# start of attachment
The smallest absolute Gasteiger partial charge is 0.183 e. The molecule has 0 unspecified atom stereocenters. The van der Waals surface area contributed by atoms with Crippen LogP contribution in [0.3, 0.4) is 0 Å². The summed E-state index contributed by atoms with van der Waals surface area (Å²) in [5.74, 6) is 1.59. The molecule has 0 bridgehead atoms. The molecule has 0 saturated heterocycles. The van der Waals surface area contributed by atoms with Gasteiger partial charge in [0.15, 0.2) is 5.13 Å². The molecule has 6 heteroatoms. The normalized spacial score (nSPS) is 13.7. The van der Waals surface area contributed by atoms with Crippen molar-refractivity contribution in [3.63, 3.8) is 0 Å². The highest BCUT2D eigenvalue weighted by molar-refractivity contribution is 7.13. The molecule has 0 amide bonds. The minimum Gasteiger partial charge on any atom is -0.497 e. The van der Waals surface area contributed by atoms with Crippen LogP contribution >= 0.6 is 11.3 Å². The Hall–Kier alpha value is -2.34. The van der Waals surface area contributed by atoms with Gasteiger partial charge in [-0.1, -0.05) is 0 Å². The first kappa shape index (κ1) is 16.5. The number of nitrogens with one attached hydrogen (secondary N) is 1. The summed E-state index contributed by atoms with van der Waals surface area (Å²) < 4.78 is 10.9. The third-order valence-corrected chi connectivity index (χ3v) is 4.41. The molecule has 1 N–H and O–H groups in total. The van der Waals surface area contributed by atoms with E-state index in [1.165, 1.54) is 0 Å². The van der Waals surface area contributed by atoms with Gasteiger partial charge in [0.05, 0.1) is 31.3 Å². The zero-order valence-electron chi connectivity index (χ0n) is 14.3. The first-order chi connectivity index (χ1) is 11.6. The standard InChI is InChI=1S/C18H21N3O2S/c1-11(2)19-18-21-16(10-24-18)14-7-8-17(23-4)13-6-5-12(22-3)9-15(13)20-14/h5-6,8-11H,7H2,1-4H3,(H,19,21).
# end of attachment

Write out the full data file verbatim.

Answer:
The smallest absolute Gasteiger partial charge is 0.183 e. The molecule has 0 unspecified atom stereocenters. The van der Waals surface area contributed by atoms with Crippen LogP contribution in [0.3, 0.4) is 0 Å². The summed E-state index contributed by atoms with van der Waals surface area (Å²) in [5.74, 6) is 1.59. The molecule has 0 bridgehead atoms. The molecule has 0 saturated heterocycles. The van der Waals surface area contributed by atoms with Gasteiger partial charge in [0.15, 0.2) is 5.13 Å². The molecule has 6 heteroatoms. The normalized spacial score (nSPS) is 13.7. The van der Waals surface area contributed by atoms with Crippen molar-refractivity contribution in [3.63, 3.8) is 0 Å². The highest BCUT2D eigenvalue weighted by molar-refractivity contribution is 7.13. The molecule has 0 amide bonds. The minimum Gasteiger partial charge on any atom is -0.497 e. The van der Waals surface area contributed by atoms with Crippen LogP contribution >= 0.6 is 11.3 Å². The Hall–Kier alpha value is -2.34. The van der Waals surface area contributed by atoms with Gasteiger partial charge in [-0.1, -0.05) is 0 Å². The first kappa shape index (κ1) is 16.5. The number of nitrogens with one attached hydrogen (secondary N) is 1. The summed E-state index contributed by atoms with van der Waals surface area (Å²) < 4.78 is 10.9. The third-order valence-corrected chi connectivity index (χ3v) is 4.41. The molecule has 1 N–H and O–H groups in total. The van der Waals surface area contributed by atoms with E-state index in [1.165, 1.54) is 0 Å². The van der Waals surface area contributed by atoms with Gasteiger partial charge in [0.05, 0.1) is 31.3 Å². The zero-order valence-electron chi connectivity index (χ0n) is 14.3. The first-order chi connectivity index (χ1) is 11.6. The standard InChI is InChI=1S/C18H21N3O2S/c1-11(2)19-18-21-16(10-24-18)14-7-8-17(23-4)13-6-5-12(22-3)9-15(13)20-14/h5-6,8-11H,7H2,1-4H3,(H,19,21).